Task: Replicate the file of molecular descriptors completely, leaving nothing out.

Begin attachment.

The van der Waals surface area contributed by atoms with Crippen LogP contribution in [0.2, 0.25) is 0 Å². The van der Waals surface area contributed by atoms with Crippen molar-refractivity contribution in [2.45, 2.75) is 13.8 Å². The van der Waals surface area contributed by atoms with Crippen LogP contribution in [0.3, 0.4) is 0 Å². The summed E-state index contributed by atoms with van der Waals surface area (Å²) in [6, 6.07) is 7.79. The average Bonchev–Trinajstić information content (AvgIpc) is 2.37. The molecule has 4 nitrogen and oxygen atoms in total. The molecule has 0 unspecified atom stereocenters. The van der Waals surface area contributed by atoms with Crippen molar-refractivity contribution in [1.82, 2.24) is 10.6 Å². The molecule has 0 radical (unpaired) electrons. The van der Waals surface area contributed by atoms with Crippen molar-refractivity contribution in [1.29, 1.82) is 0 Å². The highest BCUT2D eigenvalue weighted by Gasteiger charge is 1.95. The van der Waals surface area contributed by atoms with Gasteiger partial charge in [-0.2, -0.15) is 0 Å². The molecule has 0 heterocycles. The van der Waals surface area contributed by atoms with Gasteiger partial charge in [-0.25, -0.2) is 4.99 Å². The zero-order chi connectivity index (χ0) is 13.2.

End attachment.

The van der Waals surface area contributed by atoms with Crippen LogP contribution in [0.2, 0.25) is 0 Å². The van der Waals surface area contributed by atoms with Crippen molar-refractivity contribution in [2.45, 2.75) is 13.8 Å². The van der Waals surface area contributed by atoms with Crippen LogP contribution in [0.3, 0.4) is 0 Å². The summed E-state index contributed by atoms with van der Waals surface area (Å²) in [6, 6.07) is 7.79. The average Bonchev–Trinajstić information content (AvgIpc) is 2.37. The molecule has 4 nitrogen and oxygen atoms in total. The molecule has 0 unspecified atom stereocenters. The van der Waals surface area contributed by atoms with Crippen molar-refractivity contribution in [1.82, 2.24) is 10.6 Å². The molecule has 0 radical (unpaired) electrons. The van der Waals surface area contributed by atoms with Crippen molar-refractivity contribution in [1.29, 1.82) is 0 Å². The highest BCUT2D eigenvalue weighted by Gasteiger charge is 1.95. The van der Waals surface area contributed by atoms with Gasteiger partial charge in [-0.2, -0.15) is 0 Å². The molecule has 0 heterocycles. The van der Waals surface area contributed by atoms with Gasteiger partial charge in [-0.25, -0.2) is 4.99 Å². The zero-order chi connectivity index (χ0) is 13.2.